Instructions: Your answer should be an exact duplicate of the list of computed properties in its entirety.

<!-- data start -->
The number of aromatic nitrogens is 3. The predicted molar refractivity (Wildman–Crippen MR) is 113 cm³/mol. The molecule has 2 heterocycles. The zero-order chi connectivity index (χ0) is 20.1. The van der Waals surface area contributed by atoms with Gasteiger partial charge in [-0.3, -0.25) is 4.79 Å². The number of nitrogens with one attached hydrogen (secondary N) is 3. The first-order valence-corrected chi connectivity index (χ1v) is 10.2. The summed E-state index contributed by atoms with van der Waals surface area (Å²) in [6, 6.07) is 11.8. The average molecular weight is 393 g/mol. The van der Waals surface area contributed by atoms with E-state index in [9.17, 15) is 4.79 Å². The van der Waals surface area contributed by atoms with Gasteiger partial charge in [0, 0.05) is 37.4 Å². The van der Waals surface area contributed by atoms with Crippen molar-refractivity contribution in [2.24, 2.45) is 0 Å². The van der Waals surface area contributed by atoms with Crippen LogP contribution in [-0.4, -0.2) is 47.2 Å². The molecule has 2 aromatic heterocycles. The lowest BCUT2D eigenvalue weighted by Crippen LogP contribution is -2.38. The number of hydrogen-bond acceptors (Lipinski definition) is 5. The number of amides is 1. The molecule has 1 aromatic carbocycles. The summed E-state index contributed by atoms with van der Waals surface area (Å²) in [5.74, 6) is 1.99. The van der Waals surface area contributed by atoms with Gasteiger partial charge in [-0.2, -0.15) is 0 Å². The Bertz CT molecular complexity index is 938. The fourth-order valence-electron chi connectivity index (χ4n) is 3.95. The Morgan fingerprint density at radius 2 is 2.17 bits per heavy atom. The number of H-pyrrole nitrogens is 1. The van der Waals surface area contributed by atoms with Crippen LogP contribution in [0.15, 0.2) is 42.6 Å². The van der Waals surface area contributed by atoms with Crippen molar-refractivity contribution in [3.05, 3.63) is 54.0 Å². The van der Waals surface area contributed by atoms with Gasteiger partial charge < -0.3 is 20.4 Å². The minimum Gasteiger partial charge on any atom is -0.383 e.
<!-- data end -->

The number of aromatic nitrogens is 3. The predicted molar refractivity (Wildman–Crippen MR) is 113 cm³/mol. The molecule has 2 heterocycles. The zero-order chi connectivity index (χ0) is 20.1. The van der Waals surface area contributed by atoms with Gasteiger partial charge in [-0.3, -0.25) is 4.79 Å². The number of nitrogens with one attached hydrogen (secondary N) is 3. The first-order valence-corrected chi connectivity index (χ1v) is 10.2. The summed E-state index contributed by atoms with van der Waals surface area (Å²) in [6, 6.07) is 11.8. The average molecular weight is 393 g/mol. The van der Waals surface area contributed by atoms with E-state index in [9.17, 15) is 4.79 Å². The van der Waals surface area contributed by atoms with Gasteiger partial charge in [0, 0.05) is 37.4 Å². The van der Waals surface area contributed by atoms with Crippen molar-refractivity contribution in [2.24, 2.45) is 0 Å². The van der Waals surface area contributed by atoms with Crippen LogP contribution in [-0.4, -0.2) is 47.2 Å². The molecule has 2 aromatic heterocycles. The lowest BCUT2D eigenvalue weighted by Crippen LogP contribution is -2.38. The number of hydrogen-bond acceptors (Lipinski definition) is 5. The number of amides is 1. The molecule has 1 aromatic carbocycles. The summed E-state index contributed by atoms with van der Waals surface area (Å²) in [5.74, 6) is 1.99. The van der Waals surface area contributed by atoms with Gasteiger partial charge in [-0.2, -0.15) is 0 Å². The Bertz CT molecular complexity index is 938. The fourth-order valence-electron chi connectivity index (χ4n) is 3.95. The Morgan fingerprint density at radius 2 is 2.17 bits per heavy atom. The number of H-pyrrole nitrogens is 1. The van der Waals surface area contributed by atoms with Crippen LogP contribution in [0.15, 0.2) is 42.6 Å². The van der Waals surface area contributed by atoms with Crippen molar-refractivity contribution in [3.05, 3.63) is 54.0 Å². The van der Waals surface area contributed by atoms with Gasteiger partial charge < -0.3 is 20.4 Å². The minimum Gasteiger partial charge on any atom is -0.383 e.